Tyre pressure, wheel alignment,front wheel bearings, brakes binding, tyre wear, uneven brake pad wear and last, could even be a damaged CV joint

Jul 25, 2011 | Honda Odyssey Cars & Trucks

1 Answer

Tires are wearing


Car Tyres will eventually wear out!
I will assume that your Tyres are wearing out quickly and unevenly on one side of one tyres: this is a 'typical' scenario (with some symptoms being vibrating steering wheel, car pulling on one side when braking) when I highly recommend a full wheel alignments as well as getting your Tyres dynamically balanced: a good autoshop or Tyre shop will confirm the issue.
Another possibilty but not as common is your car braking system could be defective thus causing one or more wheels to lockup before the other thus causing tyre burns and wears.
I suggest you consut a mechanic! Hope the information is of some help and let me know how you go!

Sep 24, 2010 | 2002 Chevrolet Blazer

2 Answers

Is it normal for my tires to hum in my 2007 impreza wagon? sounds like i have a rice burner sometimes, but only from the cockpit!


If they are all terain or off road tyre's then it's normal if it has road tyre's then it would be best to get it checked wheel bearings and brakes.

Aug 26, 2009 | 2007 Subaru Impreza WRX Sport Wagon

1 Answer

Help


Uneven tyre wear can only really be caused by either worn suspension or steering components, or wheel alignment angles incorrect. The best way to check this out is to get a wheel alignment carried out by a reputable specialist, as they will (or certainly should) go over your suspension and steering first to make sure there are no faults before they reset the wheel alignment. The other thing to note is that if the uneven tyre wear is bad enough the wheel alignment won't fix the wear problem, just slow it down.
The shimmy could be caused by a couple of things (driveshaft out of balance, tyre fault, wheel balance) but the best thing to do initially is get the wheels balanced first and see if that fixes the problem, and then go from there.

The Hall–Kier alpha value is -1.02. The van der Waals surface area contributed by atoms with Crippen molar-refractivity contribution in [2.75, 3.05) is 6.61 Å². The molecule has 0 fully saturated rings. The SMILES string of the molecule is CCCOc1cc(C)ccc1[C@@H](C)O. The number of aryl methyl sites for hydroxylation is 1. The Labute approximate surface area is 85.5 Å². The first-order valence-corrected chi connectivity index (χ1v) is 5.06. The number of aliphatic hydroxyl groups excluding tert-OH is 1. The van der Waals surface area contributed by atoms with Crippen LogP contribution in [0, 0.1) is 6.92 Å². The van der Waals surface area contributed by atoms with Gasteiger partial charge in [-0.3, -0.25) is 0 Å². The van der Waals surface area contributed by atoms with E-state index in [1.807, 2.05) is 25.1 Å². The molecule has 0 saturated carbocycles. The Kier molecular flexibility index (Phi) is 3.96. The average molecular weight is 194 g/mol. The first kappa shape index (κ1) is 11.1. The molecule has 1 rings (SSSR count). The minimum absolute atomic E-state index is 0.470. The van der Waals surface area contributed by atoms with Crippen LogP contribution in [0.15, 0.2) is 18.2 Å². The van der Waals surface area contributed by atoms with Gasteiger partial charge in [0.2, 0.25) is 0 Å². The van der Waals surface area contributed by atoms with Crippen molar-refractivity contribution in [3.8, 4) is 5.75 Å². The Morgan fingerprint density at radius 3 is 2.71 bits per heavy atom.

The same company should be able to both the alignment and balance, and these jobs should both be done periodically (at least whenever you replace tyres) to improve tyre life and make the vehicle easier and nicer to drive.

Hope this helps,
Mark.

Nov 02, 2008 | 1998 Dodge Ram 1500 4WD

1 Answer

1998 olds aurora wears out inside of front tires


Unless there is noise or play when cornering sharply at low speeds (parking), the CV joint / boot is still ok. The joint does need grease in there and the rubber boot fitted properly very soon.

As the suspension is set, the axle does little more than provide drive. It doesn't affect toe-in or camber angle.

Camber angle (vertical tilt inwards) is a product of the suspension design, and often cannot be altered.

Weak front springs can also throw this angle out, as the vehicle sits too low.

Toe-in (forward point angle) can and must be set accurately, or you will skid about in wet weather depending which tyre grips more.

What is most important to you, is the tyre design, tread width and outer radius. Also the tyre pressures MUST be mid limit when cold on the front - otherwise excess wear will result.

Having tyres with a large contact area that are too rigid on the front will increase wear to the insides.

Also, it is good practice to rotate the tyres to even-out wear. Usually front tyres move to rear axle, and rears swap sides to front axle. If wear is uneven, pop them off and turn around before refitting. Some tyres you cannot do this with.

If you choose a tyre with a harder tread compound, or ones with "C" at the end of the code, these will again last a lot longer.

Thanks for using Fixya!. If this provides an answer for you, please rate as such. Thanks.

Jun 28, 2008 | 1998 Oldsmobile Aurora